We’ve put together a list of helpful tools and links to reports and articles. These resources will guide you in learning more about language revitalisation and immersion and direct you to other organizations that also promote Inuit language and culture. If you have a resource or link that has helped you learn more or provided support, please let us know.
Inuit Uqausinginnik Taiguusiliuqtiit is a language authority, created by the Legislative Assembly of Nunavut. Its purpose is to document and share expertise on the Inuit Language and to make decisions about the language on behalf of all Nunavummiut. The powers and duties of the Inuit Uqausinginnik Taiguusiliuqtiit are contained in the Inuit Language Protection Act (2008).
Pirurvik, meaning "a place of growth" is a unique, non-government centre of learning dedicated to Inuit Language, Culture and Wellbeing. We create and run programs, provide services and develop innovative productions.
Pirurvik's Inuktitut as a Second Language programs offer an innovative approach to mastering the Inuit language. We focus on teaching Inuktitut as it is spoken in everyday situations. The Tusaalanga website contains many of the materials used in our training programs. The soundfiles it includes are a valuable tool to help learners master correct pronunciation.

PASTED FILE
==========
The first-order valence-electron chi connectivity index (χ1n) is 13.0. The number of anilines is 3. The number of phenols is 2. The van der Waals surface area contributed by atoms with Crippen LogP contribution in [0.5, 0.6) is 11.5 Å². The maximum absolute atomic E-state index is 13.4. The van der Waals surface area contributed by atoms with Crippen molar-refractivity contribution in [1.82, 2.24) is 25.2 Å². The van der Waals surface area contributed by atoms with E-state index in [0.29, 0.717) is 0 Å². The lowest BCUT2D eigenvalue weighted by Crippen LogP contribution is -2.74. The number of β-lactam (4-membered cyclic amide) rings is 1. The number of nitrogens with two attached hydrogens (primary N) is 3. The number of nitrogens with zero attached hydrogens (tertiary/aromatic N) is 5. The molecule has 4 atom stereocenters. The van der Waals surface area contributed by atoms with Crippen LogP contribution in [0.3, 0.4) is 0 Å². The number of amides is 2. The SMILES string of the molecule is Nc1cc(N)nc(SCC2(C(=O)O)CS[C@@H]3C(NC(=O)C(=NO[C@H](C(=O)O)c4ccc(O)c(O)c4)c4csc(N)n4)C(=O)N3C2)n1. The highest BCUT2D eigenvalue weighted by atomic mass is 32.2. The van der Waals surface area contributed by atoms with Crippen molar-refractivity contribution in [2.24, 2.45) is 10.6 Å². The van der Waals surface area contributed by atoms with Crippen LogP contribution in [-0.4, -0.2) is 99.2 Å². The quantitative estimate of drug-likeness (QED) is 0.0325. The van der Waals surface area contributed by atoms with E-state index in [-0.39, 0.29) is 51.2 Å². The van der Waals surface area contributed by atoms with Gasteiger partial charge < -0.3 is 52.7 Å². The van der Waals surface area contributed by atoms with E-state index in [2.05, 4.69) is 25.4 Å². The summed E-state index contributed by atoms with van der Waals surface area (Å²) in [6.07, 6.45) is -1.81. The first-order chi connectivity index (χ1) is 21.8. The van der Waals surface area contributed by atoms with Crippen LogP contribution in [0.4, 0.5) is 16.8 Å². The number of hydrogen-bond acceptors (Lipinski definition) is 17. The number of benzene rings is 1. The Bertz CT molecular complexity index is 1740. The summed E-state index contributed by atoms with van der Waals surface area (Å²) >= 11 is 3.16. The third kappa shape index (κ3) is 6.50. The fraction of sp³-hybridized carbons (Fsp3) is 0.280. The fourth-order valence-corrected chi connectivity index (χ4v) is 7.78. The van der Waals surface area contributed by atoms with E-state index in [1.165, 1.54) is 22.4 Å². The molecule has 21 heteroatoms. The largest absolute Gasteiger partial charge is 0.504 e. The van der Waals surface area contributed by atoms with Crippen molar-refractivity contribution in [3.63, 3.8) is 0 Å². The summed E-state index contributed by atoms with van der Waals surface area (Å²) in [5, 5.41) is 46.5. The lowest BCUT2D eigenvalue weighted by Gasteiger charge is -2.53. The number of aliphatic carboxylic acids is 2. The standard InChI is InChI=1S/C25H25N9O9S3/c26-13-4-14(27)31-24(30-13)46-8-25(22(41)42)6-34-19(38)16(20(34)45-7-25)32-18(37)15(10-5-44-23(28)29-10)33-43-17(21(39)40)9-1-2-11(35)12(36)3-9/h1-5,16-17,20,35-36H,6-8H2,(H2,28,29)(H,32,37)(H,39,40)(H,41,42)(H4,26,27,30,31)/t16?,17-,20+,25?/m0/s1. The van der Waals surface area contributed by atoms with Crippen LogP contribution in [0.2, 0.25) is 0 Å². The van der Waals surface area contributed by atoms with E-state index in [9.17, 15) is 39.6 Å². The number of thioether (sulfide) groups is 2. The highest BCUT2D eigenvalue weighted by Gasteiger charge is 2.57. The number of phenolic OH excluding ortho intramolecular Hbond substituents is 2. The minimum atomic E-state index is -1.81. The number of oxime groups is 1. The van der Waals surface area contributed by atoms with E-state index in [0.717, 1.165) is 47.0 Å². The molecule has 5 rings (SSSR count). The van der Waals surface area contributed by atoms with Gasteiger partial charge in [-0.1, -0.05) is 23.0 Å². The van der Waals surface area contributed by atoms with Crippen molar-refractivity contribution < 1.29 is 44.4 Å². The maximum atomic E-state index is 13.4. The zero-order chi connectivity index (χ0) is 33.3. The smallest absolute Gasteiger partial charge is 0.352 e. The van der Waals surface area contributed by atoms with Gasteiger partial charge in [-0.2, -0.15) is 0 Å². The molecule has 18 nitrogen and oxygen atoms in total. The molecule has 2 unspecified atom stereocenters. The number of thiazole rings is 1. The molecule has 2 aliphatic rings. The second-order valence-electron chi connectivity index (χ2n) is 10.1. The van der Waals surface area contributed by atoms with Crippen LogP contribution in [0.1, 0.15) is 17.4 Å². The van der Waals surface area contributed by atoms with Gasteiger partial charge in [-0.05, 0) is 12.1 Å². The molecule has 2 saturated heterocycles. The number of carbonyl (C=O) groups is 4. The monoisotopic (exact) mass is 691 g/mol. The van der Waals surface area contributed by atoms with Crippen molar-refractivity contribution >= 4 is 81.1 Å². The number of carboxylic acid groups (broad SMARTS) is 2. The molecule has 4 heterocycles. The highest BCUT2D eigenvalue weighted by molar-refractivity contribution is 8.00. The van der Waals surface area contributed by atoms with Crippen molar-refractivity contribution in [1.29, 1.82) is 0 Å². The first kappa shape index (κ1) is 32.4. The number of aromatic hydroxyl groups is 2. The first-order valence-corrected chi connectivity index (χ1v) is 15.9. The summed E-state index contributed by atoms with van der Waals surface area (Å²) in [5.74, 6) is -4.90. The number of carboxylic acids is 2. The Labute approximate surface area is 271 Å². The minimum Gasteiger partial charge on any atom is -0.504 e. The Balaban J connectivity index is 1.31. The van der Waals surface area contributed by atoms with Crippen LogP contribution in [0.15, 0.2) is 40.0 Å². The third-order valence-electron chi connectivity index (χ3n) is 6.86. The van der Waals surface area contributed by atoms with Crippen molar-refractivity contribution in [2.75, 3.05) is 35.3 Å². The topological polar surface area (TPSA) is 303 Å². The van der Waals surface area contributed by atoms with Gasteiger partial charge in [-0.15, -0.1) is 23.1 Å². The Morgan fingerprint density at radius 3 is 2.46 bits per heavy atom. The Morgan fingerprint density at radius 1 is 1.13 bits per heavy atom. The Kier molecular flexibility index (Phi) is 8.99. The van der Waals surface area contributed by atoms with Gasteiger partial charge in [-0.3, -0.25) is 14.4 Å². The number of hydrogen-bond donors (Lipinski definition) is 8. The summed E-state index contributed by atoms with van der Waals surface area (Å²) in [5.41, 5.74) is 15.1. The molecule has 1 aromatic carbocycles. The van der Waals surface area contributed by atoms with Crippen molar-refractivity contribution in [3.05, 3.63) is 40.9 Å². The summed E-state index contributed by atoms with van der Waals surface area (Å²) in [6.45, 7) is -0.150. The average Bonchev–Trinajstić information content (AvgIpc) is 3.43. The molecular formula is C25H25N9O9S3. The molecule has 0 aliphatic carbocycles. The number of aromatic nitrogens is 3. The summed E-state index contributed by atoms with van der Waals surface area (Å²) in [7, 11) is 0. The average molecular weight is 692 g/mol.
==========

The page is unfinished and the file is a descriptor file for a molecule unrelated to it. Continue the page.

Akuttujuuk, the Inuit Educators Research Network has been established to support improved education for students across Inuit Nunangat. Akuttujuuq is an innovative research initiative using digital technologies to harness the expertise of Inuit and non-Inuit parents, educators, researchers and collaborators to develop and share effective, research-supported, bilingual education strategies across Inuit Nunangat.